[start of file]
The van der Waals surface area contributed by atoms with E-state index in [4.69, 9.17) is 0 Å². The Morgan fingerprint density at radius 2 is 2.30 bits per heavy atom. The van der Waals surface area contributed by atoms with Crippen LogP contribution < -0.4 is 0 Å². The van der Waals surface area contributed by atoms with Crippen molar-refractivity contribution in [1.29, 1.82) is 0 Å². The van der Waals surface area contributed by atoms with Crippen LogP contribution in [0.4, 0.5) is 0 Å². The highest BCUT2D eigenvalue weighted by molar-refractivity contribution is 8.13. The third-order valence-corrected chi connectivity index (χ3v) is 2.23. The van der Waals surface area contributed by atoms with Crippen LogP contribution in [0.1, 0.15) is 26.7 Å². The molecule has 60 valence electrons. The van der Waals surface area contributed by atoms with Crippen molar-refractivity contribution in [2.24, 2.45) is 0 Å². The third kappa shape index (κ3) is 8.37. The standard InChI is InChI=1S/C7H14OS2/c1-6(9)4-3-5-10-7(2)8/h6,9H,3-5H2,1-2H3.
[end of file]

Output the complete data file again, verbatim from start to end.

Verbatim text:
The van der Waals surface area contributed by atoms with E-state index in [4.69, 9.17) is 0 Å². The Morgan fingerprint density at radius 2 is 2.30 bits per heavy atom. The van der Waals surface area contributed by atoms with Crippen LogP contribution < -0.4 is 0 Å². The van der Waals surface area contributed by atoms with Crippen molar-refractivity contribution in [1.29, 1.82) is 0 Å². The van der Waals surface area contributed by atoms with Crippen LogP contribution in [0.4, 0.5) is 0 Å². The highest BCUT2D eigenvalue weighted by molar-refractivity contribution is 8.13. The third-order valence-corrected chi connectivity index (χ3v) is 2.23. The van der Waals surface area contributed by atoms with Crippen LogP contribution in [0.1, 0.15) is 26.7 Å². The molecule has 60 valence electrons. The van der Waals surface area contributed by atoms with Crippen molar-refractivity contribution in [2.24, 2.45) is 0 Å². The third kappa shape index (κ3) is 8.37. The standard InChI is InChI=1S/C7H14OS2/c1-6(9)4-3-5-10-7(2)8/h6,9H,3-5H2,1-2H3.